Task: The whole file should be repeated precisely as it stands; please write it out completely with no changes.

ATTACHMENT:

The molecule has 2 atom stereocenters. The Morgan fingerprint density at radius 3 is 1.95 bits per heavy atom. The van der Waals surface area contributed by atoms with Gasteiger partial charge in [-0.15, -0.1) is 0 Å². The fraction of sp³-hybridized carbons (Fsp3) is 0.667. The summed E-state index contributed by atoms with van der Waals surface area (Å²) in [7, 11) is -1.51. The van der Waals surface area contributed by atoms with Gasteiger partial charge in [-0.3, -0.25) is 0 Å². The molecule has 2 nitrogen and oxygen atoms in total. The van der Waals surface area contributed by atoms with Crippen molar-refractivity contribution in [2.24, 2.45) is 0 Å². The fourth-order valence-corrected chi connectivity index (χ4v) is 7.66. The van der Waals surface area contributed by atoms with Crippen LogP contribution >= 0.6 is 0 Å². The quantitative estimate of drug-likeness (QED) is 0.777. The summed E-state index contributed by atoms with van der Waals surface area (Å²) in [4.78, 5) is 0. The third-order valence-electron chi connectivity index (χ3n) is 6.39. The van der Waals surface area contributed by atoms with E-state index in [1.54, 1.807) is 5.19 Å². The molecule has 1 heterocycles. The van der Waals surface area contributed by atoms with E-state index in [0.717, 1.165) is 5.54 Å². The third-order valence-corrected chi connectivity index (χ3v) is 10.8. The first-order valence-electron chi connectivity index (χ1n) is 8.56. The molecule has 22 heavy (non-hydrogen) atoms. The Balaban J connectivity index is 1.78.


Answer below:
The molecule has 2 atom stereocenters. The Morgan fingerprint density at radius 3 is 1.95 bits per heavy atom. The van der Waals surface area contributed by atoms with Gasteiger partial charge in [-0.15, -0.1) is 0 Å². The fraction of sp³-hybridized carbons (Fsp3) is 0.667. The summed E-state index contributed by atoms with van der Waals surface area (Å²) in [7, 11) is -1.51. The van der Waals surface area contributed by atoms with Gasteiger partial charge in [-0.3, -0.25) is 0 Å². The molecule has 2 nitrogen and oxygen atoms in total. The van der Waals surface area contributed by atoms with Crippen molar-refractivity contribution in [2.24, 2.45) is 0 Å². The fourth-order valence-corrected chi connectivity index (χ4v) is 7.66. The van der Waals surface area contributed by atoms with Crippen LogP contribution >= 0.6 is 0 Å². The quantitative estimate of drug-likeness (QED) is 0.777. The summed E-state index contributed by atoms with van der Waals surface area (Å²) in [4.78, 5) is 0. The third-order valence-electron chi connectivity index (χ3n) is 6.39. The van der Waals surface area contributed by atoms with E-state index in [1.54, 1.807) is 5.19 Å². The molecule has 1 heterocycles. The van der Waals surface area contributed by atoms with E-state index in [0.717, 1.165) is 5.54 Å². The third-order valence-corrected chi connectivity index (χ3v) is 10.8. The first-order valence-electron chi connectivity index (χ1n) is 8.56. The molecule has 22 heavy (non-hydrogen) atoms. The Balaban J connectivity index is 1.78.